Recently, the first joint conference between the IMF, OECD and World Bank was held which discussed topics related to structural reforms.
At this conference, recent research on the linkages between product market regulations and inclusive growth were presented. The conference brought together policymakers and practitioners, international institutions, and leading academics to discuss key policy issues in the area of product market competition and regulation and growth.
One of the research papers was joint work I did with Mariana Iootty (World Bank) and Janez Kren (Leuven University). See below for slides. In there, we analyze how services regulations have had a positive impact on productivity developments in the EU. Interesting fact is that a lot of behind-the-border regulations on how firms operate, as opposed to pure entry barriers, have a particularly strong effect on productivity.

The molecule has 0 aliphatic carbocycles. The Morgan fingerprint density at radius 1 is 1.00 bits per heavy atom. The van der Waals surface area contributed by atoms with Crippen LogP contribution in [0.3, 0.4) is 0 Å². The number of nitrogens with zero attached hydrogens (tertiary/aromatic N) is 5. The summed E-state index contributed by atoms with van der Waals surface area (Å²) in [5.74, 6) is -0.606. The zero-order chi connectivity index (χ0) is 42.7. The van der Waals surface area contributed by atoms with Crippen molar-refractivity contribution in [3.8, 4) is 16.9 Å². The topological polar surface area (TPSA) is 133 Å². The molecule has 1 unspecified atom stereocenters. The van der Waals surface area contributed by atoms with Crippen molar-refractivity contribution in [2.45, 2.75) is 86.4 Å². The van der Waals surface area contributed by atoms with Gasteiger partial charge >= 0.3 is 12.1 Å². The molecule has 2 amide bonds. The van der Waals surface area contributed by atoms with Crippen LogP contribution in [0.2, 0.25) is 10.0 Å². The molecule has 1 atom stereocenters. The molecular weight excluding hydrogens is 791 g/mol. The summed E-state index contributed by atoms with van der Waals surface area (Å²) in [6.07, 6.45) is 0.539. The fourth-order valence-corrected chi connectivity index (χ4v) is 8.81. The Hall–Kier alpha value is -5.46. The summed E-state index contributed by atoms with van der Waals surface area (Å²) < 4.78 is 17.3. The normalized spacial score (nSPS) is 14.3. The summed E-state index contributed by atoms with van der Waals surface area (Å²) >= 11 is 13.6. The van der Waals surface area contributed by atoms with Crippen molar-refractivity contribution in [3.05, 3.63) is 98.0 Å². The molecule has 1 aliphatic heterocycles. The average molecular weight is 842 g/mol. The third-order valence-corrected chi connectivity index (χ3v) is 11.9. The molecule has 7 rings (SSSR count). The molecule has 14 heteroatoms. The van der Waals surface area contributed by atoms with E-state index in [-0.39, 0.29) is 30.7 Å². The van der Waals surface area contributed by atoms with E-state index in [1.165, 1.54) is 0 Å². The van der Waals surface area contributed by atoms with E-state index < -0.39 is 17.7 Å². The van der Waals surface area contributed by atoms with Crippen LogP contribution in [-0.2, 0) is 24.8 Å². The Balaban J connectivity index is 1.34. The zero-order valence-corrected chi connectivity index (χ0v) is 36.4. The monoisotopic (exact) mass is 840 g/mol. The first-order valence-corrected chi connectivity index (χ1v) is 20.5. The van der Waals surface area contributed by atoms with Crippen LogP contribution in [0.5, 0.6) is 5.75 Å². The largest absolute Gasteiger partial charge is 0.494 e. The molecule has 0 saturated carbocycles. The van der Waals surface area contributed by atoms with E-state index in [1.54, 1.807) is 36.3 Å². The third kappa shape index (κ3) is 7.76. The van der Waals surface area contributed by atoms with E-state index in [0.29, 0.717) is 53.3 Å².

This is an important finding. Of course, entry barriers still matter for letting services firms enter a closed market so as to bring in more competition resulting in lower prices for those industries that use a lot of services, mainly as inputs. This ultimately translates into greater bang for the buck, which in economic terms is called stronger a productivity level and and eventually growth.
However, as said, not only entry barriers matter. Once a company has entered the market, it still faces a hurdle of additional regulations which can actually frustrate firms to grow bigger. This growth of firms is an important supplementary force for greater productivity. Markets free from burdensome regulations allow firms to reach greater scale, that in turn forms an extra knock-on effect on productivity.
Many EU countries have over the years come to decrease their entry barriers, but in some cases barriers on the operations (or conduct) of the firm are still there. In other instances countries have in recent years actually increased their regulatory burdens for firms, which precisely are found in these behind-the-border barriers on operations.
Time to be alert, therefore!